A couple of days ago I was reading an article in which the manifestations of – especially fundamentalist – religion were compared to psychosis, the hearing of voices, being dictated to by a higher external source, and cultivating an extreme us-and-them attitude. As much I really don’t care what people think or believe in, as at the heart of all religions is a compassion and respect for each other, a morality that continues to exist in the foundations of secular contemporary societies, I also would really like to live in a world in which atheism and a large scepticism and mistrust for superstition was the accepted norm.
Actually, I’m very anti-religion and really cannot comprehend how rational, intelligent, educated people can be awash in dogmatic supernatural personality cults, so reading Richard Dawkins annihilating faith and dogma from a scientific perspective was one of the pleasures of breakfast today, and Ethan Zuckerman at …My heart’s in Accra is my blog of the moment.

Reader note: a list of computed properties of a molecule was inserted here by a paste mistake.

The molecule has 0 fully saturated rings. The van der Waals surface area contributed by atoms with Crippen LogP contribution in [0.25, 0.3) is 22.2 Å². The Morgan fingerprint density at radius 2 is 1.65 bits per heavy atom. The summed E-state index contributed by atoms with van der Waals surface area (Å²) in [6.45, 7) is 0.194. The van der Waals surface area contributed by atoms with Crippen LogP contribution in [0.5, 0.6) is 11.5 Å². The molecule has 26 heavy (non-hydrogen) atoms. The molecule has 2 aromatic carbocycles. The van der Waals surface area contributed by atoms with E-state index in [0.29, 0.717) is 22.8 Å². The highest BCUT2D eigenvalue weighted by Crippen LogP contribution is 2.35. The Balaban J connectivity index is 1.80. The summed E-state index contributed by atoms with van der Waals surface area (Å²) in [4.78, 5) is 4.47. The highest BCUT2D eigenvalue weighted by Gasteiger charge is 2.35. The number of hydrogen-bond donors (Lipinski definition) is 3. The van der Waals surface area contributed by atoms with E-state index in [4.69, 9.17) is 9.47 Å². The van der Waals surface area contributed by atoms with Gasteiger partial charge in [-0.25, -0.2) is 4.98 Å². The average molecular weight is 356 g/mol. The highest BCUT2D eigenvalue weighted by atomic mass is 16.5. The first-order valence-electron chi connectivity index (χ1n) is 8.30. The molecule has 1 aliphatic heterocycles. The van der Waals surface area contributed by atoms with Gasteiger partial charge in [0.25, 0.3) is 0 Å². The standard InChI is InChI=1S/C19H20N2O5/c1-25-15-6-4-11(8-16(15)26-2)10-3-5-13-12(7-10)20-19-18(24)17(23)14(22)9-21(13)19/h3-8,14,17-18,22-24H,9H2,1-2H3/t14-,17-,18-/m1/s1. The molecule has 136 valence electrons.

“Faith can sometimes be caught like a virus from a charismatic preacher or a book,” Dawkins tells us. But it’s usually hereditary. Children always seem to adopt the same religion as their parents. Somehow they always believe that it’s the right one. This is a result, Dawkins believes, of indoctrinated as children.
The arrogance of faith, Dawkins argues, is that people argue, “I know the truth and nothing will change my mind.” Or “my holy book”, “my priest” or “my inner voice” tells the truth and there’s no need to look further. Science, Dawkins argues, is filled with doubt and skepticism, while faith is exactly the opposite.